NLRB Update: Nutraceutical / Fresh Organics dba The Real Food Co.
Submitted by x344543 on Mon, 06/27/2005 - 12:48am
By email@example.com - Sunday, Jun. 26, 2005
A SUMMARY OF THE RECENT NATIONAL LABOR RELATIONS BOARD ADMINISTRATIVE LAW HEARING CONCERNING CHARGES OF UNFAIR LABOR PRACTICES FILED AGAINST FRESH ORGANICS, INC. DBA THE REAL FOOD COMPANY, A WHOLLY-OWNED SUBSIDIARY OF NUTRACEUTICAL CORP.
The source for this summary was primarily the transcript from the NLRB hearing. In certain instances, hearing exhibits were also relied upon to provide details. Following the hearing, fifteen or more citizens who'd attended sessions of the hearing met to compare notes and discuss salient aspects of the testimony. This meeting was helpful in terms of later culling material from the hearing transcript, creating a hearing outline, and arranging the material thematically.
A HEARING WHO'S WHO
The Real Food Co., popularly known as Real Foods, was founded by Jane and Kimball Allen in 1969. Until Winter 2002, The Real Food Co. operated four natural grocery stores and a produce warehouse in San Francisco, as well as a natural grocery store in Sausalito.
Fresh Organics, Inc. is a wholly-owned subsidiary and retail arm of Nutraceutical International Corp.. Fresh Organics was formed in 2002 in order to acquire substantially all of the assets of The Real Food Co.. Fresh Organics presently operates five stores in the San Francisco Bay Area, including three of the former Real Foods outlets ( 24th St., Stanyan St., and Sausalito ), Thom’s Natural Foods on Geary Blvd., and Cornucopia Community Market in Carmel. Nutraceutical / Fresh Organics leases its 24th St. and Stanyan St. stores from Jane and Kimball Allen, who own the properties housing these two stores.
Nutraceutical Corp. is a Utah-based, Delaware-incorporated natural products conglomerate. Since its inception in 1993, Nutraceutical has mostly been known as a national and international manufacturer, distributor and marketer of vitamin and nutritional supplement lines. In addition to the three Real Food Co. outlets it acquired in 2002 upon launching its move into retail, Nutraceutical has since acquired about 23 stores in three states.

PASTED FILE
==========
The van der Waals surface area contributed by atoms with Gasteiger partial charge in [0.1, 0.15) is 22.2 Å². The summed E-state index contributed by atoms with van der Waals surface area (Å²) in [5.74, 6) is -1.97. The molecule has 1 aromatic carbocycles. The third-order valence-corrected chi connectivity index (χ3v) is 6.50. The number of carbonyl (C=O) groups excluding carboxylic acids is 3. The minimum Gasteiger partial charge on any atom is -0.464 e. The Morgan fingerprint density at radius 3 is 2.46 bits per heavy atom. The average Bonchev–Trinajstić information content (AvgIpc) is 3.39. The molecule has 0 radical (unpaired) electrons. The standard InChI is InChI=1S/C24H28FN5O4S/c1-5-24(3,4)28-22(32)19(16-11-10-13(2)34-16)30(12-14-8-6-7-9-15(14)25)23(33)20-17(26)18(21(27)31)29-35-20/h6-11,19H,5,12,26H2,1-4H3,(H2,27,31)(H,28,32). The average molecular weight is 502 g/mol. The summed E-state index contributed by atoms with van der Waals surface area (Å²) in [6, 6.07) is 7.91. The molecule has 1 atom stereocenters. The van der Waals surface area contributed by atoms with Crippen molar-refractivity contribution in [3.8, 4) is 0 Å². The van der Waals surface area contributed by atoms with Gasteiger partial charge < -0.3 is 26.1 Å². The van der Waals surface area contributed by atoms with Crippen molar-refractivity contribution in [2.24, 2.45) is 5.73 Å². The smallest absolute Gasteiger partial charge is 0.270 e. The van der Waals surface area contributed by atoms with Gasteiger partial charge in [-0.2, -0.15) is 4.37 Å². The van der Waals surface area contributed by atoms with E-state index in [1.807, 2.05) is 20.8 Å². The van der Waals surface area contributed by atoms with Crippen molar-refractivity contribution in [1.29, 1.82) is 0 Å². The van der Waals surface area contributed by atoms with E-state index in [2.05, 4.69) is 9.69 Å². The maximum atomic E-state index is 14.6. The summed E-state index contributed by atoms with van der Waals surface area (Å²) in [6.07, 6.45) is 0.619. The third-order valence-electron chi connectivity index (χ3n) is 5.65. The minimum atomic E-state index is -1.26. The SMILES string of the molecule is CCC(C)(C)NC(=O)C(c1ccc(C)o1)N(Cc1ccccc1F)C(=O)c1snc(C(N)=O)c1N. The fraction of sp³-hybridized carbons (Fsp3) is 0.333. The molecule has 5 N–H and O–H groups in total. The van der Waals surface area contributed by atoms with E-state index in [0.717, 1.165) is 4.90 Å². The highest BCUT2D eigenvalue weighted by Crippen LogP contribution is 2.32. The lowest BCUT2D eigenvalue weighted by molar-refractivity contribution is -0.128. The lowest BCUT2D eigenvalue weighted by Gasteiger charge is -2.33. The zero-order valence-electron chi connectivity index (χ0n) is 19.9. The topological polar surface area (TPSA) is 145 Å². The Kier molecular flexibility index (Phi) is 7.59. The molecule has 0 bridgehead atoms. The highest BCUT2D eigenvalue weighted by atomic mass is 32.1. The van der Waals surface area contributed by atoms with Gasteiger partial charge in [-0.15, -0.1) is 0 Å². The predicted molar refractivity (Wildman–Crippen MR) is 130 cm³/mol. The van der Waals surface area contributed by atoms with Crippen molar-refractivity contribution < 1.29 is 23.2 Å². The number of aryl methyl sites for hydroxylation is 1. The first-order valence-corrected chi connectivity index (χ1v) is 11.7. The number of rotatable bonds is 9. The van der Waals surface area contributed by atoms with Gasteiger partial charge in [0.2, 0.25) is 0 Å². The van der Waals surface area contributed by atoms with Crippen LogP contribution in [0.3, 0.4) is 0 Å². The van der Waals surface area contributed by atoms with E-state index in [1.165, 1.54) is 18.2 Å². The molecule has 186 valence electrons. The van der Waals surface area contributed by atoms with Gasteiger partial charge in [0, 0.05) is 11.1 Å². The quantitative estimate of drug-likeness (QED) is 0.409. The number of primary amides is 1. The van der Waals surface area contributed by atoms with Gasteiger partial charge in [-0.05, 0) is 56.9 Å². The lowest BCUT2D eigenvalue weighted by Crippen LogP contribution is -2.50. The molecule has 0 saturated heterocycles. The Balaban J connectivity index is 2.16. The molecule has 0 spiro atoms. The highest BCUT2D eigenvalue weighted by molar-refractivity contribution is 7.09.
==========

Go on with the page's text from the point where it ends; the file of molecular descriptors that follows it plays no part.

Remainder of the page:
Bruce Remund is Fresh Organics’ Vice President and General Manager. Remund also serves on Fresh Organics’ two-person Board of Directors, along with Nutraceutical CFO Leslie Brown.
Bill Gay ( aka Frank W. Gay ) is Nutraceutical’s CEO and Chairman of the Board, as well as Bruce Remund’s boss.
Sergio Diaz ßis Fresh Organics’ Director of Marketing. He is also Bill Gay’s son-in-law.
Dave Kloski was Store Manager at the Real Foods / Fresh Organics outlet on 24th St. from 1999 until early 2003. Kloski worked for Fresh Organics, and previously The Real Food Co., for a total of ten years. From 2003 until roughly mid 2004, Kloski managed the Fresh Organics / Stanyan St. store. Kloski is no longer employed with Fresh Organics.
Conal Wilmot held the position of Store Manager at Fresh Organics / 24th St. from early 2003 until the end of August 2003, when the 24th St. store closed. He currently manages Fresh Organics / Thom’s.
Mitch ( aka Sarah ) Genlot-Joslyn, Adriel Ahern, Simon Knaphus, Jonathan Burkett, Lisa Fagundes, Jessie Dameron, and Kim Rohrbach are amongst the former Fresh Organics employees who were involved in union activity at the 24th St. store during the spring and summer of 2003. Genlot-Joslyn was fired from her job at Fresh Organics in June 2003, and Ahern was fired a month later. Dameron and Fagundes, who were unhappy about Ahern’s termination, quit their jobs after Ahern was dismissed. Knaphus, Burkett, and Rohrbach were terminated when the 24th St. store was closed on August 28, 2003. Rohrbach was subsequently refused reemployment by Fresh Organics after applying for positions at other store locations.
THE HEARING IN A NUTSHELL ( scroll down for specifics of the witnesses'
Three former Store Managers testified that Fresh Organics’ Vice President and General Manager, Bruce Remund, threatened to fire union organizers, or to close stores, in response to union activity.
A former 24th St. Store Manager testified that when he asked Fresh Organics’ Director of Marketing, Sergio Diaz, about the terminated 24th St. employees following the 24th St. closure, Diaz’ response had been, “F-ck em.”
Fresh Organics’ paid expert witness, Thomas James, testified that “it is typically a large mistake” to inform employees, customers, landlords, and others in advance of closing a store. "Retailers who think carefully about branding," James also testified, "always want to control the message.”
Prior to the closure, Fresh Organics had prepared no blueprints or architectural plans in order to execute a 24th St. store remodel, nor had it applied for permits with the city, nor had it generated internal documents detailing plans for a concept store at the 24th St. location.